People staying in the city's homeless shelters stay for longer than they did five years ago, a new report obtained by CBC News shows.
The number of people who are chronically homeless — without a steady place to stay for more than six months — is also increasing.
"I think it's significant that 58 per cent of people surveyed indicated they are chronically homeless," said Jan Richardson, the city's manager of homeless prevention.
"Let's focus on that group. Let's solve their experience and then look at other support systems for those who are new to the streets."
Richardson will present two reports to the London Homeless Coalition on Monday. You can read both reports at the bottom of this story.
One is called Counting Our Way Home, the results of an annual enumeration event during which volunteers spoke to almost 400 homeless people and families over the course of a week in April.
The other is the Emergency Shelter progress report, which looks at who uses the city's homeless shelters, and how, each year from 2011 to 2016.
Among the findings:
- In the last five years, 10,782 people have stayed in the city's homeless shelters.
- In 2016, 13 per cent of those who stayed in shelter were 17 years old or younger.
- Fewer people used the city's shelters in 2016 than 2011, but those that did stayed for an average of 41 nights, an increase of 21 per cent.
- The youngest people using homeless shelters are now 16, down from 18 years old.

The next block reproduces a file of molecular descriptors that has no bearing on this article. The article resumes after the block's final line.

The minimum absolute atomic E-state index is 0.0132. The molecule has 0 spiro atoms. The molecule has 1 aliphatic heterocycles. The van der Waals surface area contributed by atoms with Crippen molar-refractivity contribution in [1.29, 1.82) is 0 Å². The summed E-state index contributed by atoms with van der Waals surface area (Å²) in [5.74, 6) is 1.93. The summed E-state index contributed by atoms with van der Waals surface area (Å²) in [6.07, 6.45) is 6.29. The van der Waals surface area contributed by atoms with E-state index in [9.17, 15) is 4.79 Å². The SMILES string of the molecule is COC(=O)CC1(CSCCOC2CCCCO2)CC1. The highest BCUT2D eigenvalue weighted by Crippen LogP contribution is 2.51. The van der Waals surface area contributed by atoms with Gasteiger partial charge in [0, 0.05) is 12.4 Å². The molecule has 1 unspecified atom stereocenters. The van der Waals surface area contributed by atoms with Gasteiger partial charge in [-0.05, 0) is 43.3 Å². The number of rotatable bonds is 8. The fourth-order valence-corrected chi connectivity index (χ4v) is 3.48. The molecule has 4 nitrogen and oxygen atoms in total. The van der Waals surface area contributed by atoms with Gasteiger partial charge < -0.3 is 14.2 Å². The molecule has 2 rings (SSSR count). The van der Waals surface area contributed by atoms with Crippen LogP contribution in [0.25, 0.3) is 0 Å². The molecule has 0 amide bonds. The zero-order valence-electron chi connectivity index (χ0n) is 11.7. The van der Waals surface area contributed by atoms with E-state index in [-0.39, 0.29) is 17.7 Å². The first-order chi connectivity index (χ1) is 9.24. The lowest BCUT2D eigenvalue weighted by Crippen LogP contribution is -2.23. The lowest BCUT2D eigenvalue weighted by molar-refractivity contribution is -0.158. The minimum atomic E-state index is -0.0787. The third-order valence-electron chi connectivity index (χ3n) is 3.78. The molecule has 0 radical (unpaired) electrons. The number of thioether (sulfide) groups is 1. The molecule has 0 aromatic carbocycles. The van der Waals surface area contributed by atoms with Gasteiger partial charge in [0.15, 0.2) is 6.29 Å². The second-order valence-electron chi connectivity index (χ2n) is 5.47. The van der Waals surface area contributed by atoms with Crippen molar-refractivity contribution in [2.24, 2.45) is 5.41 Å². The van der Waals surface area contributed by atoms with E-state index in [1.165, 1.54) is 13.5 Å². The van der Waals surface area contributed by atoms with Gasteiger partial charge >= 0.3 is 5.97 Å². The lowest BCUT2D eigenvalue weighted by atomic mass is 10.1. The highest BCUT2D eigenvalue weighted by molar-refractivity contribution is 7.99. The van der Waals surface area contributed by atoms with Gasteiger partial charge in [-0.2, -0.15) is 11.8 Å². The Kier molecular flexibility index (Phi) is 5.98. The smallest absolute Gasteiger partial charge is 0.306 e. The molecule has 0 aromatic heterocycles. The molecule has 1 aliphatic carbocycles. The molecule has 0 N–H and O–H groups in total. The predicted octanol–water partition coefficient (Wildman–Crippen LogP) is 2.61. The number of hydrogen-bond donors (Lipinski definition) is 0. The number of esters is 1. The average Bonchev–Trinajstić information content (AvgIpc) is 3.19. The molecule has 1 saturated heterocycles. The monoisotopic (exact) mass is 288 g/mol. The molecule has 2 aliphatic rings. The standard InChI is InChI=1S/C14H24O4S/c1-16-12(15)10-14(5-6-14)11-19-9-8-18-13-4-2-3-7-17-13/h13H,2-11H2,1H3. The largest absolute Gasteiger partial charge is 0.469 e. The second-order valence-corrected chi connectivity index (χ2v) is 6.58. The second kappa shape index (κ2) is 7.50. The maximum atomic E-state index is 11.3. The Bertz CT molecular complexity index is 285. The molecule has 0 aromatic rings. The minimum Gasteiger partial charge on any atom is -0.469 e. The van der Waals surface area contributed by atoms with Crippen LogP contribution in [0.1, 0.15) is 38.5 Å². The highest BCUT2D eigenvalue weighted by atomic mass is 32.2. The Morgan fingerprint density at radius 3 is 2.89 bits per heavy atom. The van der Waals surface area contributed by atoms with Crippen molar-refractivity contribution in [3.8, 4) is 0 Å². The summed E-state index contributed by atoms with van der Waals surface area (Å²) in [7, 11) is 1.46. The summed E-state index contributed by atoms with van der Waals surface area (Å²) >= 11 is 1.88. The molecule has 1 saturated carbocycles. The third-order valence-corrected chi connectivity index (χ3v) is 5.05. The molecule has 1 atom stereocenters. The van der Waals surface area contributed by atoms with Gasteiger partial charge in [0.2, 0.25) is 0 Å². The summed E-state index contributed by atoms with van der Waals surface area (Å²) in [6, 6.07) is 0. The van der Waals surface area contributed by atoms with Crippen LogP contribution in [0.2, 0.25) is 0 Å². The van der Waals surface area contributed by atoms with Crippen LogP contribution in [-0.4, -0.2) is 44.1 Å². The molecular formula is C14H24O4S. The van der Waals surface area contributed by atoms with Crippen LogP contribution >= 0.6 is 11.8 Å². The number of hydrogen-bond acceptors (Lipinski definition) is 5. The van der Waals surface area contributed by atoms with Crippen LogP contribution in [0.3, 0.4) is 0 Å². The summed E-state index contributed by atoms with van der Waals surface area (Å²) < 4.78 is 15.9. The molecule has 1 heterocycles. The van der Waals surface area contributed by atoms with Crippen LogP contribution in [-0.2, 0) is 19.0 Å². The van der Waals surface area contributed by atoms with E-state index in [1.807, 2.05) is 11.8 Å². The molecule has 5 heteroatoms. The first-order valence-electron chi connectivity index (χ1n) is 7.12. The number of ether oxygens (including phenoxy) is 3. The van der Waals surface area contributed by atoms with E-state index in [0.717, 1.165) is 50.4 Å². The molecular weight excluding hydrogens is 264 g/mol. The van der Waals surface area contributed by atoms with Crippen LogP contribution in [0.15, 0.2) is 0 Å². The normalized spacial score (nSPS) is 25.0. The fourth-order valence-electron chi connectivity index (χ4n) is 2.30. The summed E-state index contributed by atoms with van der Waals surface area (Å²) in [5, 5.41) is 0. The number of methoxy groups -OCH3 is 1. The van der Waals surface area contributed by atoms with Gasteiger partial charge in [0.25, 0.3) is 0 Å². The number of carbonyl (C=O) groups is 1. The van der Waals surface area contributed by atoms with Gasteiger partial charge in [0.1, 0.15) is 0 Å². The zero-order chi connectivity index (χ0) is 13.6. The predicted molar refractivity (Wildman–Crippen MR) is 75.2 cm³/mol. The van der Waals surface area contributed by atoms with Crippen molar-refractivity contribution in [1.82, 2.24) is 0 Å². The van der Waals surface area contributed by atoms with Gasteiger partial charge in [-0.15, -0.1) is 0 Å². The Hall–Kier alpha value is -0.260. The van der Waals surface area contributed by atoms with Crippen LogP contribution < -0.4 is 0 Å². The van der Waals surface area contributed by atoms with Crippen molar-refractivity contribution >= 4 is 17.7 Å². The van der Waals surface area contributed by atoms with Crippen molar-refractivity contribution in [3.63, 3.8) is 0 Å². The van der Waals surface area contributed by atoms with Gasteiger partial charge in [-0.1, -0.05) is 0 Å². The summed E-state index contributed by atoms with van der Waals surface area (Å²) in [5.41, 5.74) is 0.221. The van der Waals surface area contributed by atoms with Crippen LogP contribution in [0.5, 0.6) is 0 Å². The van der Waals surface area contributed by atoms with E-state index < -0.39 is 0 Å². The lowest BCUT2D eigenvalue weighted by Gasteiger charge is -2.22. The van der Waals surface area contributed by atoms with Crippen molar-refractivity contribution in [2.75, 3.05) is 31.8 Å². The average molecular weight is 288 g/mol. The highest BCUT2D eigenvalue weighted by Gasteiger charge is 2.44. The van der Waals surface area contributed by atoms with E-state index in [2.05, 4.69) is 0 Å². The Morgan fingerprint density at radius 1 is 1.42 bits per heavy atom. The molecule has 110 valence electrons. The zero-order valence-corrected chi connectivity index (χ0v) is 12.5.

- On average, men stayed in shelters for twice as long as women.
No 'cookie cutter solution': Richardson
Of the 399 homeless people surveyed in April, 29 per cent were Indigenous. The latest census figures show Indigenous people make up 2.5 per cent of the city's population.
Volunteers who spoke with homeless people also found:
- Seven per cent of London's homeless were veterans.
- 58 per cent said they'd been homeless for six months or more in the last year.
- 60 per cent said their homelessness was caused by the breakup of a relationship.
- 43 per cent reported chronic health issues.
London has to focus on getting people into homes and then giving them intensive social supports to help keep them from going back on the street, Richardson said.
The approach is called "housing first" — getting people into homes, and then dealing with their other problems, whether substance abuse or mental health.
"Housing first is an evidence-informed practice around the world. It has very specific requirements," Richardson said. "You get permanent housing with wrap-around supports to individuals. You can't have one without the other.
"You can't simply provide housing without those supports. There's no cookie-cutter approach. You have to tailor the programs and supports to the individual."
London Mayor Matt Brown has said he wants to tackle poverty in the city.